Have been enjoying following weather sites on Twitter. Wunderground always quite informative. A great site on aerosols from Huelva, Spain. Most droll is often Britain’s Met Office. Weatherman Dan this evening: “At the risk of repeating myself, fog for many overnight, clearer in the northwest.”
I spent a very enjoyable day and half with NY Daily News reporter Vickie Cavaliere and two photographers. We took air samples with the spore suckers at 6 different NYC sites, from a bosquey Brooklyn Heights neighborhood to hipster Williamsburg, from Chinatown to the Bruckner Expressway. Interesting and somewhat surprising results.
I note that some of the comments ask, What did I expect? I guess the point is that I did not expect to find nothing. Only in the clean room where semiconductors are made is there nothing. What was surprising was how much carbon took over the sample along the Bruckner Expwy. We think we have controlled pollution, but I wonder if we really have. Asthma is now second leading cause of morbidity and mortality in US. Asthma is constriction of the airways, an inflammatory response certainly related to large number aerosols lodging there.
Here are the paintings that are part of the section of AIR entitled “El Greco’s Clouds.”
1. First, an example of early medieval art, with no sky at all. This is a representation of Jesus Meeting the Woman at the Well, from the Ravenna mosaics:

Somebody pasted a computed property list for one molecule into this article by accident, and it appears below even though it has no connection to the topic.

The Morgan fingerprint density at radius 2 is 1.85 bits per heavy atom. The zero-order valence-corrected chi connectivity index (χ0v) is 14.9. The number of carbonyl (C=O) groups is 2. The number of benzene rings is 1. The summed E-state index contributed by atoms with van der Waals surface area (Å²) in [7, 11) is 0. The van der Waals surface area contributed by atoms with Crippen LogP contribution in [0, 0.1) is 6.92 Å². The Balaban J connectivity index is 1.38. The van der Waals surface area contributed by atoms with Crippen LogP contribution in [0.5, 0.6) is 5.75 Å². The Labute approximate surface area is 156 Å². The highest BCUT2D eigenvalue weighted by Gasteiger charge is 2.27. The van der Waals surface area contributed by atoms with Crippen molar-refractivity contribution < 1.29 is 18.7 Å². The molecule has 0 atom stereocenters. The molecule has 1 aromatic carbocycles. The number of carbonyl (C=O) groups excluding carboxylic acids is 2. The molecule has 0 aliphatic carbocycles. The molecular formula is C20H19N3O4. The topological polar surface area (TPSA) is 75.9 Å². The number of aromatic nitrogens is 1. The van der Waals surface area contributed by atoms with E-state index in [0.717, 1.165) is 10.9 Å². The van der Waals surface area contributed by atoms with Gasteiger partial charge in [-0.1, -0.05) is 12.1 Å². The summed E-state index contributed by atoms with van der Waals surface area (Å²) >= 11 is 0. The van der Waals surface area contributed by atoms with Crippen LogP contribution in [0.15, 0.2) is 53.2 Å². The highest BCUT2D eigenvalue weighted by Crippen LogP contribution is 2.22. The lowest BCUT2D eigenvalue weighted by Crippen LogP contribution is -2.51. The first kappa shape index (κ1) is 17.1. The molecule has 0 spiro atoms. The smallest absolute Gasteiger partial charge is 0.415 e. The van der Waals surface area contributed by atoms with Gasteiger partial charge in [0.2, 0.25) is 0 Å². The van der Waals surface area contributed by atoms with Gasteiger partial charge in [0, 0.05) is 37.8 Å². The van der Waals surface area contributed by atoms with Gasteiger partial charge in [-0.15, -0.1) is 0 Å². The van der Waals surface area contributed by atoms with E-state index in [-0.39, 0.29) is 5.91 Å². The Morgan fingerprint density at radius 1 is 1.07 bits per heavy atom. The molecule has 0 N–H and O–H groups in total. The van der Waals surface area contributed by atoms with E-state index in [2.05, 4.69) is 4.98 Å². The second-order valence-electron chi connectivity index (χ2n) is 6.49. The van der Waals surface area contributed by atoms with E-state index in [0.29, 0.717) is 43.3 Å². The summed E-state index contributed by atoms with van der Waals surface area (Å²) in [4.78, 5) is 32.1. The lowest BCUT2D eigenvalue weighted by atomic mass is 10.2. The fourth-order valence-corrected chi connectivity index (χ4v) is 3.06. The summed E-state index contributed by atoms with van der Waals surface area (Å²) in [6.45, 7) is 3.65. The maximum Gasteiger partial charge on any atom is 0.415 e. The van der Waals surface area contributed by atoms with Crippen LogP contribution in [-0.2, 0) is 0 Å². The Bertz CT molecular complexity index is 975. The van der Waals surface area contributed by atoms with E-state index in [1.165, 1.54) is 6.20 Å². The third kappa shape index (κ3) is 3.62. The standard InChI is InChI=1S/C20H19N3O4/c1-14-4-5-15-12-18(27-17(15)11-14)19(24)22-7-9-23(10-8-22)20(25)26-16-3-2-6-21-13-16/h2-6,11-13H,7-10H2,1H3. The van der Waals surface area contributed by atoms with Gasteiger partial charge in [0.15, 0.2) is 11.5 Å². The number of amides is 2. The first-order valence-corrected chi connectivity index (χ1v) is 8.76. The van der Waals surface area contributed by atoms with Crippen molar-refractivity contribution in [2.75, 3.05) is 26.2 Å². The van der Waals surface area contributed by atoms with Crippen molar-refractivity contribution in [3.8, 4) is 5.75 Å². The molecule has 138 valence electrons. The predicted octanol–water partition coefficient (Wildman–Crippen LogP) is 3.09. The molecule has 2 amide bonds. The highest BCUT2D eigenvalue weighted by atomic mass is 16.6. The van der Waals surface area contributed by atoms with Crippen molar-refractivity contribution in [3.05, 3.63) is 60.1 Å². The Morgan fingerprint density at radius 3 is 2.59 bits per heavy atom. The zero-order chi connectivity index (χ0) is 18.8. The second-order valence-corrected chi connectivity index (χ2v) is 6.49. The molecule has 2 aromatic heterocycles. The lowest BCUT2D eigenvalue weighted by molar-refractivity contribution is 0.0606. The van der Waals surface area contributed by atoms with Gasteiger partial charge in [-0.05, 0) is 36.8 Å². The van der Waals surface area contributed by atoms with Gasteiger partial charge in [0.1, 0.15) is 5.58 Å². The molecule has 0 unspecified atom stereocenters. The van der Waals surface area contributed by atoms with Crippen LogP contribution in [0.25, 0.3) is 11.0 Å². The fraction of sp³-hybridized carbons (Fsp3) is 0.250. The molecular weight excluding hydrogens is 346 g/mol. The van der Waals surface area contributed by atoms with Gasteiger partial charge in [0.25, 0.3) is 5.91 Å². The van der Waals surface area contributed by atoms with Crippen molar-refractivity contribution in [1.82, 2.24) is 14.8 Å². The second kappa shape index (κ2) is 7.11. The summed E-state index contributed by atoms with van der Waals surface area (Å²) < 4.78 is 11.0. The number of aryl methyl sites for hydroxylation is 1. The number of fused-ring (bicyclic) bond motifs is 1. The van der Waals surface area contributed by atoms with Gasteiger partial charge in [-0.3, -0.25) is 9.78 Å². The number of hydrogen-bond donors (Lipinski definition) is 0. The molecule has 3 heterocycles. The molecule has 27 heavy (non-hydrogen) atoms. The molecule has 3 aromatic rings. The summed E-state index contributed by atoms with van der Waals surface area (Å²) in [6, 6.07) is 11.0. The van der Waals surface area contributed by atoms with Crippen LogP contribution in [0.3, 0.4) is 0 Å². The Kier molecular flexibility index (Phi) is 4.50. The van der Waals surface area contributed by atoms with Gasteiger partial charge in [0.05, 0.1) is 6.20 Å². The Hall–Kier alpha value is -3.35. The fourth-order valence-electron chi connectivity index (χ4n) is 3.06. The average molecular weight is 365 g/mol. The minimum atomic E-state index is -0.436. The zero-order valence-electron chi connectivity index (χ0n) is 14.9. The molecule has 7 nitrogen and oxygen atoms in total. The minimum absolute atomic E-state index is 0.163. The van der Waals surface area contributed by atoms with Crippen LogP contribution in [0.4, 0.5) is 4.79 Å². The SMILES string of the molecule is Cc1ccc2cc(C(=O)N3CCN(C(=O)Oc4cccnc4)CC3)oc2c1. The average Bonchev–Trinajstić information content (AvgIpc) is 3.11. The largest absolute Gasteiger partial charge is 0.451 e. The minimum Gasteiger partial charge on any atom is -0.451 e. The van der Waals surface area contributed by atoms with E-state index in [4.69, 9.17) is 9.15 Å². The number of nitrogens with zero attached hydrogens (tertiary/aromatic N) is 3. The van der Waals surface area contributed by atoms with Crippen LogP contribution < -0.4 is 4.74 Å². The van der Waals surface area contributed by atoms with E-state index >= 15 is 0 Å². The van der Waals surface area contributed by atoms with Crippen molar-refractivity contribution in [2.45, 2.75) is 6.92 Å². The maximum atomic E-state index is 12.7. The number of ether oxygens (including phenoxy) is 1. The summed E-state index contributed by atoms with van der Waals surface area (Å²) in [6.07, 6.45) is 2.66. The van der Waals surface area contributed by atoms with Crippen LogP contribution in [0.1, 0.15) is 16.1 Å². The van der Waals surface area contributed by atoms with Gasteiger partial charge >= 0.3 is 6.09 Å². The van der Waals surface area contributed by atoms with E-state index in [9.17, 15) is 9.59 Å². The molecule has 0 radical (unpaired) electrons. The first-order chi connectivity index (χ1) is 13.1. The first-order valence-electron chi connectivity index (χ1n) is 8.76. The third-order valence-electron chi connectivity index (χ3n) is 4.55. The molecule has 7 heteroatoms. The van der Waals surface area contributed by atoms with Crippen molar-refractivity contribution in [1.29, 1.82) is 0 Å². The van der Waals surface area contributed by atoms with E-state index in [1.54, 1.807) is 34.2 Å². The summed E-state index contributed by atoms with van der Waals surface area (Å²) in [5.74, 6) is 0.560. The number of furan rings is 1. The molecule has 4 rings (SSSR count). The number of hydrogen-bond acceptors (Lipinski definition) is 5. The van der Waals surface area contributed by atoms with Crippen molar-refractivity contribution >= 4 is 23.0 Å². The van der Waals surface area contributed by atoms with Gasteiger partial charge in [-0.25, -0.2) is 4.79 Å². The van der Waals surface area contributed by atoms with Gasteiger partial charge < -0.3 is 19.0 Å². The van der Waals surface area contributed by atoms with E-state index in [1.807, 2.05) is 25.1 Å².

2. In the Tres riches heures of the Duc de Berry, the sky is a clean blue. The action of the heavens is depicted above the sky, in the tympanum that shows the state of the zodiac. This is the painting for June.
3. Pieter Bruegel the Elder is among the first to give the sky — not the zodiac — an active role in the moods and fates of human life. Here are four pictures of different seasons where the clouds play leading roles.
4. In Rubens’s landscapeof Baucis and Philemon, the painter shows an apocalypse in which a storm converts the entire landscape into a toppling, convective whirl.
5. El Greco makes the sky and its clouds the foundation of heaven. Here, the world of the earth is dark and still. The lively world is that of the clouds, into which the soul of the Conde de Orgaz is being drawn.
6. In his later paintings, El Greco makes even his human figures become like sinuous curves of rising air. Here, the whole landscape and its people are en-heavened by becoming convective like the weather.
Loved talking with Larry for an hour about AIR! Here is their very accurate description of the interview: Larry Meiller visits with a naturalist and author who has written a fascinating book about air, and why we should protect and treasure it fiercely.
I was profiled in the Wall Street Journal on August 19th. The piece is behind a paywall, (link), so in case you’re not a subscriber, here’s what it looks like, except that I didn’t include my photo which shows up above.
Paul Mutimear has taken astonishing pictures of moths in flight. He tells me that he did it using a good digital camera and a strobe. The images show the complexity and suppleness of the flight of living beings. You can almost see the bound vortices around the stopped images of the moving wings.
William Bryant Logan is a certified arborist and president of Urban Arborists, Inc., a Brooklyn-based tree company. Logan has won numerous Quill and Trowel Awards from the Garden Writers of America and won a 2012 Senior Scholar Award from the New York State chapter of the International Society of Arborists. He also won an NEH grant to translate Calderon de la Barca. He is on faculty at NYBG and is the author of Oak and Dirt, the latter of which was made into an award-winning documentary. The same filmmakers are currently planning a documentary made from Air. He lives in New York City.